" 'The importance of the name Uz lies not in where such a place is, but in where it is not'; namely, it is not in Israel."

Job was not an Israelite. He was a foreigner. He lived outside the promised land. We are also not sure when he lived. Job is mentioned in the book of Ezekiel. Ezekiel 14:13–14 mentions how the people of that day sinned so much that God was going to judge them. It says of the land,

"even if these three men—
Noah, Daniel and Job—were in it,
they could save only themselves by their righteousness,
declares the Sovereign LORD."

So what we know for sure is that he lived some time before Ezekiel. Some think that he lived around the time of Abraham, either before or during the bondage in Egypt.

But what is certain is that Job was a worshiper of God from a foreign land.

God's grace was in him, in a great and marvelous way.

But it wasn't just a spark of God's grace that was with God. God's grace was with Job so much that God declared that there was no one like him on earth. He said to Satan, (verse 8)

"Have you considered my servant Job?
There is no one on earth like him;
he is blameless and upright,
a man who fears God and shuns evil."

God's grace to Job is one of the Old Testament places that pointed out that God's grace was going to be manifested to all the peoples of the earth. It's like Psalm 67 which reads,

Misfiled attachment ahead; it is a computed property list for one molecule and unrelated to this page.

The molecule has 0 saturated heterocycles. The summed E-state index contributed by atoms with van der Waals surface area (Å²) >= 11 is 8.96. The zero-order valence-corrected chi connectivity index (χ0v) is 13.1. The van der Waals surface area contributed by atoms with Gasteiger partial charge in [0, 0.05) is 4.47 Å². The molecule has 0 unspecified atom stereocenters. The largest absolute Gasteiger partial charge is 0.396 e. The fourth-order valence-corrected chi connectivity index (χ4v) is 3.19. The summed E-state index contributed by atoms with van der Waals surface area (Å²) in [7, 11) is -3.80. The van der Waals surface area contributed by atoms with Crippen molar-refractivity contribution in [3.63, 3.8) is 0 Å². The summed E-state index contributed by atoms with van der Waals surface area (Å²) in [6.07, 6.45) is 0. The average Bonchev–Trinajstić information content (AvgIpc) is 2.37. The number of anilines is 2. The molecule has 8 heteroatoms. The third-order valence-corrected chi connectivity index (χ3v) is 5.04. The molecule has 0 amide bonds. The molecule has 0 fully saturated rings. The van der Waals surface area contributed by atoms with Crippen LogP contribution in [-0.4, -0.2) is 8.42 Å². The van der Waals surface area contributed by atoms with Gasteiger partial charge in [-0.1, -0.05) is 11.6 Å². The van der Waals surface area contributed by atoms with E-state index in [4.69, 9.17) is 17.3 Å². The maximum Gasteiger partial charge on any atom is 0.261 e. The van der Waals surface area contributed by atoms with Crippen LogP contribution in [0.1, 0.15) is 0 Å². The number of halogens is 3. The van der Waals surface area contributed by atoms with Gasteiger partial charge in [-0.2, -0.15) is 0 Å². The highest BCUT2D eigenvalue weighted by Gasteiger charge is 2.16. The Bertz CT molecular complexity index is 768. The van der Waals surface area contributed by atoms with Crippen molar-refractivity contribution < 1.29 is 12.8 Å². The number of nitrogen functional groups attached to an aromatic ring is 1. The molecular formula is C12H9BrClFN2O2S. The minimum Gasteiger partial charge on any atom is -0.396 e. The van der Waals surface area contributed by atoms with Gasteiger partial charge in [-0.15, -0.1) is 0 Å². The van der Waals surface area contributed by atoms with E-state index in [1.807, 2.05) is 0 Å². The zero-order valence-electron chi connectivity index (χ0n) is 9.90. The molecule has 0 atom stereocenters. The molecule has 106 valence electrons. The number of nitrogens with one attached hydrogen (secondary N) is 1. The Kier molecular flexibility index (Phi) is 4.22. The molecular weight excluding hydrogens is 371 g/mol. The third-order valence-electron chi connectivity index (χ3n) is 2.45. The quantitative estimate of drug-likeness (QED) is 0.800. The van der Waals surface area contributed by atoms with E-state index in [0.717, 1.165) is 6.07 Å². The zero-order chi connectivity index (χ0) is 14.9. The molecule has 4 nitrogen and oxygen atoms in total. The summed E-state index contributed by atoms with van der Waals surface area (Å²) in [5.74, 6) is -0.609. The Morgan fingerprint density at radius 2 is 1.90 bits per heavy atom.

"May God be gracious to us and bless us
and make his face shine upon us,
that your ways may be known on earth,
your salvation among all nations.
May the peoples praise you, O God;
may all the peoples praise you.
May the nations be glad and sing for joy,
for you rule the peoples justly
and guide the nations of the earth.
May the peoples praise you, O God;
may all the peoples praise you.
Then the land will yield its harvest,
and God, our God, will bless us.
God will bless us,
and all the ends of the earth will fear him."

I think the great lesson for us from this is that

you shouldn't be surprised to find God's grace operating in unexpected places.

This world is a dark place. Often there is much opposition to the gospel. But then there are places where we find marvelous instances of God's grace working in the most unexpected places. When you find it, whether it's a spark or whether it's full blown like in Job, you need to act appropriately.

If it's a spark you need to fan it, not extinguish it. Remember the story of Naomi and Ruth, when Naomi was leaving Moab? God gave Ruth some grace. What did Naomi try to do? She tried to extinguish it. She poured cold water on it. She said to Ruth, (Ruth 1:15)

"Look, your sister-in-law is going back
to her people and her gods. Go back with her."

Naomi probably did this because it's written in Deuteronomy 23:3,

"No Ammonite or Moabite or any of his descendants
may enter the assembly of the LORD,
even down to the tenth generation."

But Ruth said to her, (Ruth 1:16–17)

"Don't urge me to leave you
or to turn back from you.
Where you go I will go,
and where you stay I will stay.
Your people will be my people
and your God my God.
Where you die I will die,
and there I will be buried.
May the LORD deal with me, be it ever so severely,
if anything but death separates you and me."